De Horys career ended after a partnership with Fernand Legros. Since de Hory was known in the art world today, he retired abroad, and Legros sold his paintings and took a (very) generous cut. Legros, however, was not a cautious man. He sold 56 forgeries to a single Texas oil magnate who did not like the discovery. The affair struck De Hory worldwide, and he became a celebrity. Unfortunately, the game ended on delivery, and in 1976 committed suicide instead of imprisonment.

Ironically, Elmyr de Hory's work is now sought after, and "forgeries" have begun appearing in auctions around the world, while others claim to be de Hory and pretend to be somebody else.

6 Robert Driessen


Robert Driessen began his art career by selling tourist tricks in the Netherlands painting in the style of other artists. It was not long before he painted and modeled genuine counterfeits. Driessen is best known for his copies of Alberto Giacometti, whose art can be sold for millions of dollars.

The profession of counterfeiter can be very lucrative, and Driessen became temporarily very rich. It is believed that he had made millions of dollars in his art. [6]

Robert Driessen moved to Thailand in 2005 after a warrant for his arrest had been issued in Germany. He claims he was paid to skip the land of art dealers who had made millions to sell his work and not be involved in the scandal. It is estimated that more than 1,000 Driessen counterfeits are still in circulation, most of which have not yet been discovered.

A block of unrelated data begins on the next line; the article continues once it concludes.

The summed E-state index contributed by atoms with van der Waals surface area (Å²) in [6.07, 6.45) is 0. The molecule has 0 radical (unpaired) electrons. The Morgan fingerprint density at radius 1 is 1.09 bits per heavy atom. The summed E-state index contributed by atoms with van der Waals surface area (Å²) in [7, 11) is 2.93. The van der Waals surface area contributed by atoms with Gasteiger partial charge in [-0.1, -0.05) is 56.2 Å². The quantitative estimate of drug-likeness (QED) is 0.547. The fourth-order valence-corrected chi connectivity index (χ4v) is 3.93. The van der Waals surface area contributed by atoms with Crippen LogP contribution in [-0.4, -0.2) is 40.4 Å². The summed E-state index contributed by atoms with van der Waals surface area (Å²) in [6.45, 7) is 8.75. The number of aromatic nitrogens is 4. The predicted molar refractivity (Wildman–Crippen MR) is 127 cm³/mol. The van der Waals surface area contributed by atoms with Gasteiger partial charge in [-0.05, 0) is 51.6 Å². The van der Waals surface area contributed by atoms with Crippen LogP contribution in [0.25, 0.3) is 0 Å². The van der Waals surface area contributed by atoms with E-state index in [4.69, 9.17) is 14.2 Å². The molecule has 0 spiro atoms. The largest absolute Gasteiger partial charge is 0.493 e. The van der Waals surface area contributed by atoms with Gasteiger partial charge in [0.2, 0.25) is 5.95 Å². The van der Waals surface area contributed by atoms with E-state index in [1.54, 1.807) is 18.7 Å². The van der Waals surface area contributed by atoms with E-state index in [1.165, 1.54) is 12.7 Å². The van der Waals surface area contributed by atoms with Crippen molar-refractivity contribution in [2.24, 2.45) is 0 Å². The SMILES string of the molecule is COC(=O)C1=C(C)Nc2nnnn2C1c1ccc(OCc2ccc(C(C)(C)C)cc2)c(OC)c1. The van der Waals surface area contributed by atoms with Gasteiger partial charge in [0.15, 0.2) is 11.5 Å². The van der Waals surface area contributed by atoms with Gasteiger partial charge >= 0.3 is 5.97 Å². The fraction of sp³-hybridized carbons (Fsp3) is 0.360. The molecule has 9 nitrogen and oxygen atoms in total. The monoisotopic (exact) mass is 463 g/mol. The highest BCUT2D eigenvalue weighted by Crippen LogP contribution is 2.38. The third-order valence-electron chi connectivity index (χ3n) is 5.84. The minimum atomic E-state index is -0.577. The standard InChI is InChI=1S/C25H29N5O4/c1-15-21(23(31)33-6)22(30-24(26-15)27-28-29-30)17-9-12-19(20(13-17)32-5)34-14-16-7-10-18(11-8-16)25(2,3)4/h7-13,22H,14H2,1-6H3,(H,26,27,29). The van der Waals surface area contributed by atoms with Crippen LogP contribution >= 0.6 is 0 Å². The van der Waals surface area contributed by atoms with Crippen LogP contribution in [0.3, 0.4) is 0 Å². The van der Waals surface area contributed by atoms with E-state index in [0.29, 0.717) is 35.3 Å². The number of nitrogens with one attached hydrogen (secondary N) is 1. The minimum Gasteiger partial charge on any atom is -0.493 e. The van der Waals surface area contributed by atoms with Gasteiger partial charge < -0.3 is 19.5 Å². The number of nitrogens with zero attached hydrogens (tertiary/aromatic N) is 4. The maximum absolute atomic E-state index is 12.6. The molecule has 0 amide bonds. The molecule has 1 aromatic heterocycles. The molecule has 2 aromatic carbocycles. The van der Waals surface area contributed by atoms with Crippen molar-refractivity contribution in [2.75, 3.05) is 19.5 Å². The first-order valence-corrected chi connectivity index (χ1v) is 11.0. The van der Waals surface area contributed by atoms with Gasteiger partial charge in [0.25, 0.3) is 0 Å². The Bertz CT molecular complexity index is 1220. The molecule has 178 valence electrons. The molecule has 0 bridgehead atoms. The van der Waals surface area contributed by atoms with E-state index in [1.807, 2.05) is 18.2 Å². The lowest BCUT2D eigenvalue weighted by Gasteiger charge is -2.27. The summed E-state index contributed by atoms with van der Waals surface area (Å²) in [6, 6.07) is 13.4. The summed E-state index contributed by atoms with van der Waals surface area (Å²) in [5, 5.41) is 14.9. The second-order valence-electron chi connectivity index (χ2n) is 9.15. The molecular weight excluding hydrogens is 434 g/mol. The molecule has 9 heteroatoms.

5 Tom Keating

Tom Keating was described as the most important counterfeiter of the 20th century. He specialized in the production of watercolors by Samuel Palmer and oil paintings of old masters. Keating, who had failed to become famous as an artist himself, turned his back on the art gallery system, which he considered "absolutely rotten." He believed galleries and dealers would use artists and make millions out of their efforts. while the artists pay a helping hand. His counterfeits were a means of restoring balance. [7]

Keating used "time bombs" in all his paintings and wrote rude comments on the canvas in white before he started painting. If the image was X-rayed, the messages were displayed. He also inserted obvious mistakes in the pictures and used materials that did not correspond to the period. He even painted a picture backwards! Everyone except a greedy art dealer who wanted to make a quick buck should be able to spot the fakes.

But apparently they did not, and Keating claims to have created over 2,000 pieces "100 different artists. Keating and his partner Jane Kelly were arrested in 1977 when 13 very similar watercolors by Samuel Palmer arouse suspicion. Kelly pleaded guilty. Keating's trial, however, was halted because of his poor health. He made several television appearances and wrote a book about his fake career before he died in 1984.